"Here's the deal: Basically, licensing revenue was supposed to be $16 million, but it came in at $10 million," Skeen said in a follow-up call late Tuesday. The company attributed the shortfall to the delay in closing of three large transactions, two of which were completed since quarter's end.

But Skeen was dubious.

"We're going to revisit the whole thing," he said, noting the stock had already exceeded the 48 target. "I won't know until later on, but I suspect we won't be pounding the table, even at 25."

Verity's e-commerce business was better than expected, the analyst noted; thus, "I don't think this is a negative for the e-commerce space."

However, he acknowledged many investors won't make the distinction.

"They'll sell 'em off," he said of Verity and its peers. "Particularly after seeing the Nasdaq down 85 today, they'll hit 'em tomorrow morning. My suspicion is many houses will downgrade

Verity, maybe ourselves included."

Verity's retrieval software is used by corporate intranets, PC makers and other software vendors, as well as by online content and e-commerce providers. Thus, its competitors span a wide range of companies and include (to varying degrees) highfliers such as

FileNET

(FILE)

,

Open Market

(OMKT)

and

Dataware Technologies

(DWTI)

as well as more established players such as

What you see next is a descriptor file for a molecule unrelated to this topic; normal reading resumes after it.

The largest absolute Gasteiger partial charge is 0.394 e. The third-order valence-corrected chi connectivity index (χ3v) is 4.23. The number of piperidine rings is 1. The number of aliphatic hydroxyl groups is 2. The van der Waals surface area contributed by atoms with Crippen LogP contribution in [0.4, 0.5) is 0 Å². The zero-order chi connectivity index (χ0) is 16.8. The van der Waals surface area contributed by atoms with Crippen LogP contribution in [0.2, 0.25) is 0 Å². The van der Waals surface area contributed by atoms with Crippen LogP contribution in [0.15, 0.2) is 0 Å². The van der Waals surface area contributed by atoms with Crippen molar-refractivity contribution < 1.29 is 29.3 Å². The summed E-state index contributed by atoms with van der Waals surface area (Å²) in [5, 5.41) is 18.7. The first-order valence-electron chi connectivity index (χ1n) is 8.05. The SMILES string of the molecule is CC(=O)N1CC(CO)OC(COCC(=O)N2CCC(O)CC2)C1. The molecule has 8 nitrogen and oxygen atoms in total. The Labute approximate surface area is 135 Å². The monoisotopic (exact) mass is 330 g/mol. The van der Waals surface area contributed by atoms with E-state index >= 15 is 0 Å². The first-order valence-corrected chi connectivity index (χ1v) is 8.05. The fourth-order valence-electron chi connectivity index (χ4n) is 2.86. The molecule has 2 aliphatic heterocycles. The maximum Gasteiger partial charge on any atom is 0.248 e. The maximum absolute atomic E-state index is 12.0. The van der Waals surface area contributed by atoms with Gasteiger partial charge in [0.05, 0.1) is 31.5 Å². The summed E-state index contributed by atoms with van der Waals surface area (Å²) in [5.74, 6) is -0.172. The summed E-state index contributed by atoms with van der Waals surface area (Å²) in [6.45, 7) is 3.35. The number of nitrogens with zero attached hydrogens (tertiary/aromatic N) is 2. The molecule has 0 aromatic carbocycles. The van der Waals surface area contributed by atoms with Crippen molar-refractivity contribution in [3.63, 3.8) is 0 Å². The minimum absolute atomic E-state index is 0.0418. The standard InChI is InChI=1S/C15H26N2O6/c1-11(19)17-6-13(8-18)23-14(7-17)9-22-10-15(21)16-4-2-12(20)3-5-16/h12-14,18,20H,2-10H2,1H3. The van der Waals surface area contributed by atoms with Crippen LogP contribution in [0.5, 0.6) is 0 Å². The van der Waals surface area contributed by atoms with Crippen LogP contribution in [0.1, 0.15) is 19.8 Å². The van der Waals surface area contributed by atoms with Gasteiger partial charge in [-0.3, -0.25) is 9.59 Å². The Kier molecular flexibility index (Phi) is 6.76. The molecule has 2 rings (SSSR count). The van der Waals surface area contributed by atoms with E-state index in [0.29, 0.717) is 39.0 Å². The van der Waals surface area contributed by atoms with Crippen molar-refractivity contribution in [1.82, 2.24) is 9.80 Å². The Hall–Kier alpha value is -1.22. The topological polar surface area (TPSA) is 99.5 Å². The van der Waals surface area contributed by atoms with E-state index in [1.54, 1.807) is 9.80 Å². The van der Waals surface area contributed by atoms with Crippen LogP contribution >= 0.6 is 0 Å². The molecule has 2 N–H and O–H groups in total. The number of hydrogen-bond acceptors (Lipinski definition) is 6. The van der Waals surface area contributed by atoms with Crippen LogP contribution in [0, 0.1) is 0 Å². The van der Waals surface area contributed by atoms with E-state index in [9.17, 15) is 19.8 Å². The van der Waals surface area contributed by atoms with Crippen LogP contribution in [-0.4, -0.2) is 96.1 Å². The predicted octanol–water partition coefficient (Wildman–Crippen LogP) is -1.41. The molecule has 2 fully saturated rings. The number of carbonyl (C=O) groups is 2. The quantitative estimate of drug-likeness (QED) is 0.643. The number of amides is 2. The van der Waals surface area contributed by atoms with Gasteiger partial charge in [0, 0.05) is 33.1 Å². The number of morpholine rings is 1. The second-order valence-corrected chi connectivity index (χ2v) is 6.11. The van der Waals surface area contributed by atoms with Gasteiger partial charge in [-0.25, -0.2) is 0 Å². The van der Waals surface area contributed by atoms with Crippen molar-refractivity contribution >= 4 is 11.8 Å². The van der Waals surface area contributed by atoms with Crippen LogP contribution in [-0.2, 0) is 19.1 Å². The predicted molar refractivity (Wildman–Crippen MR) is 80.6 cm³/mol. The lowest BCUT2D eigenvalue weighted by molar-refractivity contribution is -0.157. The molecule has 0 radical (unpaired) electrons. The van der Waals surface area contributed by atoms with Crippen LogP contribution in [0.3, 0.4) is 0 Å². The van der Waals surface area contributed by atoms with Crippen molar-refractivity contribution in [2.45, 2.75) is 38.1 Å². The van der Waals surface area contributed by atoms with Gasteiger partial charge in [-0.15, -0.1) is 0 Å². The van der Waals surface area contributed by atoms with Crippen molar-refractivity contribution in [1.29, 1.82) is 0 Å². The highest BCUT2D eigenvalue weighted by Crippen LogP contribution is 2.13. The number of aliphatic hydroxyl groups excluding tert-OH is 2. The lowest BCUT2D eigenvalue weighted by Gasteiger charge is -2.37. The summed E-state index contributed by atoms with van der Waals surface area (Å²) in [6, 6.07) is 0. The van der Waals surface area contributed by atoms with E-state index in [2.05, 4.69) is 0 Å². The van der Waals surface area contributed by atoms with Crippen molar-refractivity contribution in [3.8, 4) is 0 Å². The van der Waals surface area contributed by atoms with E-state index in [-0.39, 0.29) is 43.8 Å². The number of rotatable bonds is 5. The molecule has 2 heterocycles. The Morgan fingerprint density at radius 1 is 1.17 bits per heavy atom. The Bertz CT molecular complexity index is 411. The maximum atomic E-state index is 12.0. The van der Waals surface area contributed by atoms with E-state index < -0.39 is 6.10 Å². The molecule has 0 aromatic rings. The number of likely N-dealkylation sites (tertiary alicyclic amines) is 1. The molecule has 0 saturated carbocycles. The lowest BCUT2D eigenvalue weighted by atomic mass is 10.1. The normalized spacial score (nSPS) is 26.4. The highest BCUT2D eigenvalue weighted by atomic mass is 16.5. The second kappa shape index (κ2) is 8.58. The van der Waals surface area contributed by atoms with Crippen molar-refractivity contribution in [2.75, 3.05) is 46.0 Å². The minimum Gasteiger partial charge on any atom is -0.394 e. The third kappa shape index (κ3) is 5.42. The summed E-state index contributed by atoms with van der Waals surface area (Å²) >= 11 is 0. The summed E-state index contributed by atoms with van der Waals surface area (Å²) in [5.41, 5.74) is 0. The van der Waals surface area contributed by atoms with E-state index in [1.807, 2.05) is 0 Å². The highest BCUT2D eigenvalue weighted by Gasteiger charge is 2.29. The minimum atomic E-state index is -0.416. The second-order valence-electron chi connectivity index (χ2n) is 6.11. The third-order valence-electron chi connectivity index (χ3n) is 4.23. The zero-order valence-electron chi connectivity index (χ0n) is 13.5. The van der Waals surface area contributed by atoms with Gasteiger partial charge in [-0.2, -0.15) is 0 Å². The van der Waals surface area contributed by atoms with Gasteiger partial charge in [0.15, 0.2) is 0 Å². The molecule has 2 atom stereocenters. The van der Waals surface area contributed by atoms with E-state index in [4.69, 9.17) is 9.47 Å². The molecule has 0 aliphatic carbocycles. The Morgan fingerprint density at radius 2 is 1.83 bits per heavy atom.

Oracle

(ORCL) - Get Report

and

Microsoft

(MSFT) - Get Report

.

On the other side of the performance coin, Skeen is still recommending

Darden Restaurants

(DRI) - Get Report

, with a target of 28 vs. today's close of 16 1/2, and

AnnTaylor

(ANN)

, with a target of 65 vs. 37 1/2 today.

Ciena

(CIEN) - Get Report

, which "went bananas," and

Wells Fargo

(WFC) - Get Report

have been removed from the recommended list after "achieving price objectives," he said.

So what's new? Accompanying BroadVision, Darden, AnnTaylor and Fifth Third on Banc of America's "fresh money buy list" are

Celestica

(CLS) - Get Report

(price target of 130),

Chase

(CMB)

(108),

Dayton Hudson

(DH)

(84),

Flextronics

(FLEX) - Get Report

(140),

Novellus Systems

(NVLS)

(100) and

Sanmina

(SANM) - Get Report

(160).

But it was rough going Tuesday for Celestica (down 9.9%), Flextronics (off 8%), and Sanmina (lower by 11%).

The declines followed disappointments in the quarterly results posted by

Solectron

(SLR)

, which fell 9.2% after raising concerns about a potential inventory buildup. (

TSC

looked at Solectron in a separate

story on Tuesday.)

But Banc of America "remains very bullish" on the three contract manufacturers, Skeen said. "We think this

setback is a tremendous opportunity."

Other names Skeen finds "interesting" are

Visual Networks

(VNWK)

and

Symantec

(SYMC) - Get Report

.

Of the aforementioned, Banc of America has done underwriting for Level 3, Verity, BroadVision, AnnTaylor, Wells Fargo, Fifth Third, Celestica, Flextronics and Sanmina.

Aaron L. Task writes daily for TheStreet.com. In keeping with TSC's editorial policy, he doesn't own or short individual stocks, although he owns stock in TheStreet.com. He also doesn't invest in hedge funds or other private investment partnerships. He welcomes your feedback at

taskmaster@thestreet.com.